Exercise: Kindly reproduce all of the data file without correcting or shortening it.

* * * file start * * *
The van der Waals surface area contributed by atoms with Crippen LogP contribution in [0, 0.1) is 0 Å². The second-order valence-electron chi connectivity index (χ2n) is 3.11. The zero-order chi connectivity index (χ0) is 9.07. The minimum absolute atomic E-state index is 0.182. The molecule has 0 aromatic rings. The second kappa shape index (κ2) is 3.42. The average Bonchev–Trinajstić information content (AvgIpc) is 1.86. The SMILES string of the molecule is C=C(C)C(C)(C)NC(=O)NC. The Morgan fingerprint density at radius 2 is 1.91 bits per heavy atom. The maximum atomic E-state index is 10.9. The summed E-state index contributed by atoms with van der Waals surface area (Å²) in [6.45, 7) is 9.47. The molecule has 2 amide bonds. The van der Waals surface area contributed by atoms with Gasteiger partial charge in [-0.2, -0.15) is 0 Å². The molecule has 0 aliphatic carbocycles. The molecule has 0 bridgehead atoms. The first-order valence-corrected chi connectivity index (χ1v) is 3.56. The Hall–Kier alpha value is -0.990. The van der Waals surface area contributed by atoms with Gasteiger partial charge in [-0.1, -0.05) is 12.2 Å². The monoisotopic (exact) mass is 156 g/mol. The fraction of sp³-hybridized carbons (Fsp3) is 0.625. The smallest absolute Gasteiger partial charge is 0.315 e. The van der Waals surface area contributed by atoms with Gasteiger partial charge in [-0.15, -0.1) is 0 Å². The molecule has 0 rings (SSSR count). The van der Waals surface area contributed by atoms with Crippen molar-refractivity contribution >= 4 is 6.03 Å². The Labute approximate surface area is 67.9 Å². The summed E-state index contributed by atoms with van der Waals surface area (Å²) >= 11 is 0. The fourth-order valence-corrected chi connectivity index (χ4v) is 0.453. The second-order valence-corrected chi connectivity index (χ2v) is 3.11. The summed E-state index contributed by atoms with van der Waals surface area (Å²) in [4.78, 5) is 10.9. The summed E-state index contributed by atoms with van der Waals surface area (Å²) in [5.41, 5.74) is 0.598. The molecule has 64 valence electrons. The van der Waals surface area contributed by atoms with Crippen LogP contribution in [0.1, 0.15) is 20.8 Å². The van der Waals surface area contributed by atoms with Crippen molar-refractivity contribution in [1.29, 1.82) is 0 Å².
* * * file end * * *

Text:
The van der Waals surface area contributed by atoms with Crippen LogP contribution in [0, 0.1) is 0 Å². The second-order valence-electron chi connectivity index (χ2n) is 3.11. The zero-order chi connectivity index (χ0) is 9.07. The minimum absolute atomic E-state index is 0.182. The molecule has 0 aromatic rings. The second kappa shape index (κ2) is 3.42. The average Bonchev–Trinajstić information content (AvgIpc) is 1.86. The SMILES string of the molecule is C=C(C)C(C)(C)NC(=O)NC. The Morgan fingerprint density at radius 2 is 1.91 bits per heavy atom. The maximum atomic E-state index is 10.9. The summed E-state index contributed by atoms with van der Waals surface area (Å²) in [6.45, 7) is 9.47. The molecule has 2 amide bonds. The van der Waals surface area contributed by atoms with Gasteiger partial charge in [-0.2, -0.15) is 0 Å². The molecule has 0 aliphatic carbocycles. The molecule has 0 bridgehead atoms. The first-order valence-corrected chi connectivity index (χ1v) is 3.56. The Hall–Kier alpha value is -0.990. The van der Waals surface area contributed by atoms with Gasteiger partial charge in [-0.1, -0.05) is 12.2 Å². The monoisotopic (exact) mass is 156 g/mol. The fraction of sp³-hybridized carbons (Fsp3) is 0.625. The smallest absolute Gasteiger partial charge is 0.315 e. The van der Waals surface area contributed by atoms with Gasteiger partial charge in [-0.15, -0.1) is 0 Å². The molecule has 0 rings (SSSR count). The van der Waals surface area contributed by atoms with Crippen molar-refractivity contribution >= 4 is 6.03 Å². The Labute approximate surface area is 67.9 Å². The summed E-state index contributed by atoms with van der Waals surface area (Å²) >= 11 is 0. The fourth-order valence-corrected chi connectivity index (χ4v) is 0.453. The second-order valence-corrected chi connectivity index (χ2v) is 3.11. The summed E-state index contributed by atoms with van der Waals surface area (Å²) in [4.78, 5) is 10.9. The summed E-state index contributed by atoms with van der Waals surface area (Å²) in [5.41, 5.74) is 0.598. The molecule has 64 valence electrons. The van der Waals surface area contributed by atoms with Crippen LogP contribution in [0.1, 0.15) is 20.8 Å². The van der Waals surface area contributed by atoms with Crippen molar-refractivity contribution in [1.29, 1.82) is 0 Å².